July 23, 2014 3:45pm PT by Graeme McMillan
Comic-Con 2014: Image Comics 'Moves Forward' with New Sci-Fi Titles
Despite falling sales in the overall comic book direct market, Image Comics publisher Eric Stephenson said that his company is having one of its best-ever years to date, due to its focus on creative freedom and a focus on the future during his keynote address at the second Image Expo this year.
“Over the course of 2014, Diamond has reported that sales are down this year,” Stephenson told an assembled group of fans, professionals and journalists at the pre-Comic-Con event in San Diego Wednesday afternoon, referring to figures released by Diamond Comic Distributors, the largest distributor of comic books in the western market. “Down is the direction you go if you stand still for too long,” he went on. “That's why at Image Comics, we have an ongoing policy that's based on two simple words: Move Forward.”
Stephenson’s presentation was an aggressive, if somewhat veiled, attack on Image Comics’ competition, with the publisher saying that comic books are more than “mere marketing material for movies, toys and video games” and describing the term “creator-driven” as corporate “double speak.” Comic creators, he argued, “know the difference between getting a good deal and getting the shit end of the stick.”
As with previous Image Expos, Stephenson’s address was merely prelude to the announcement of new projects from the publisher. Amongst the projects revealed today were Tokyo Ghost by Rick Remender and Sean Murphy, which Remender described as “playing with ideas like Judge Dredd, Lobo and the action movies I grew up with in the ‘80s,” and Becky Cloonan and Andy Belander’s Southern Cross, described as something that “starts as an Agatha Christie-style mystery, but builds and builds into something really weird.”
Alongside Remender—currently writing Captain America for Marvel—and Cloonan—about to launch Gotham Academy for DC—other creators known for their work with super hero publishers unveiled projects during the presentation included Jeff Lemire and Dustin Nguyen, whose science fiction series Descender features “a story of survival and trying to find a home,” according to Lemire (Plus, of course, robots).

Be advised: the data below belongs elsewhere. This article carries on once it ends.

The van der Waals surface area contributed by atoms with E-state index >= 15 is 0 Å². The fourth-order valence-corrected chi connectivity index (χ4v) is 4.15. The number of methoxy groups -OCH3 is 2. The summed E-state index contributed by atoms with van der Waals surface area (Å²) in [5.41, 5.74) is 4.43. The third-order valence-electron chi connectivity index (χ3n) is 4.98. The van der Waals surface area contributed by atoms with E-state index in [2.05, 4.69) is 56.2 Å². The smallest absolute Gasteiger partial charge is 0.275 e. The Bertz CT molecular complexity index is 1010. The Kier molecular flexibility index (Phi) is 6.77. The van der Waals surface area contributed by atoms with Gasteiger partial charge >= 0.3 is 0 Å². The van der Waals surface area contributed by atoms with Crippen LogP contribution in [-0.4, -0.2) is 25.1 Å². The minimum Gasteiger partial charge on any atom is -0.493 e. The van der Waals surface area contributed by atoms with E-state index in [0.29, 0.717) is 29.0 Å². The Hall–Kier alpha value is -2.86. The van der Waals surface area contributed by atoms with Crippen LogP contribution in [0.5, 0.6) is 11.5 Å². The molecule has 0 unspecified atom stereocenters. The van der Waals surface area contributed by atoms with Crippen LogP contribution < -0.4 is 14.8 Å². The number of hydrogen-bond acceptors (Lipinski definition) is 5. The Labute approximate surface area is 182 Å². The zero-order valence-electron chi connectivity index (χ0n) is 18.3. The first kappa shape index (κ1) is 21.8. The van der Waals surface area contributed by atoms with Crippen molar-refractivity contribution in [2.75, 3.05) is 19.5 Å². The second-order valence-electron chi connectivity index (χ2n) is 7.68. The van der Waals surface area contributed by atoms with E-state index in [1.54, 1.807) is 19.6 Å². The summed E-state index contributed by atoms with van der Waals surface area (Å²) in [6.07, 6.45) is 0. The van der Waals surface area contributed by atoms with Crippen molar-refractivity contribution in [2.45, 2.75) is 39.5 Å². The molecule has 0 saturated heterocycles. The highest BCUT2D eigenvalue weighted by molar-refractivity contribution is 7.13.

Other projects announced included a new fantasy series From Under Mountains by Marian Churchland, Sloane Leong and Claire Gibson—part of Brandon Graham’s previously-announced 8House shared universe of titles—to debut in Spring 2015, Ivan Brandon and Nic Klein’s Drifter and Valhalla Mad from artist Paul Maybury and writer (and Man of Action Studios founder) Joe Casey, described by Casey as “our chance to do our own kind of Thor comic.”
Fresh from a critically-acclaimed run on Marvel’s Moon Knight with writer Warren Ellis, artist Declan Shalvey appeared on stage to introduce the pair’s next collaboration (Ellis appeared on-screen, via Skype). Injection, which will again be colored by Jordie Bellaire, completing the Moon Knight team, tells a story set in a near-future where a group of people “make the world more interesting” in a mysterious way, even though that quickly gets out of control. The series will mark Shalvey’s first work published through Image, although Ellis currently has two projects with the publisher: Trees and Supreme: Blue Rose.
Other new creators to the publisher named during the presentation included B.P.R.D. veterans John Arcudi and James Harren— whose new series Rumble was described as “Scarecrow Conan fighting in a world similar to the Louis C.K. TV show, but if it were directed by David Fincher”; Ray Fawkes with his “very David Lynch very Cronenberg” series Intersect; Gabriel Hardman and Corinna Bechko, who arrive with a print edition of their digital series Kinski and an all-new science fiction series Invisible Republic; and Tom Neely and Keenan Marshall Keller with a series titled The Humans.
Perhaps the most surprising appearance at the Expo came from Kurt Busiek, writer of many titles for DC and Marvel throughout the years—including Marvel’s perennial Marvels series—who announced a new series with Tragedy artist Ben Dewey called Tooth and Claw, a “sprawling fantasy epic” set in a world populated exclusively by animals. Anyone who’s seen Dewey’s work on the Tragedy series (or his upcoming I Was the Cat graphic novel from Oni with writer Paul Tobin) should realize how exciting this particular series is.
With the exception of Drifter and Tooth & Claw (both due November 2014), each of the new projects announced today are expected to launch in 2015. More details on each of the projects will be released in the coming months.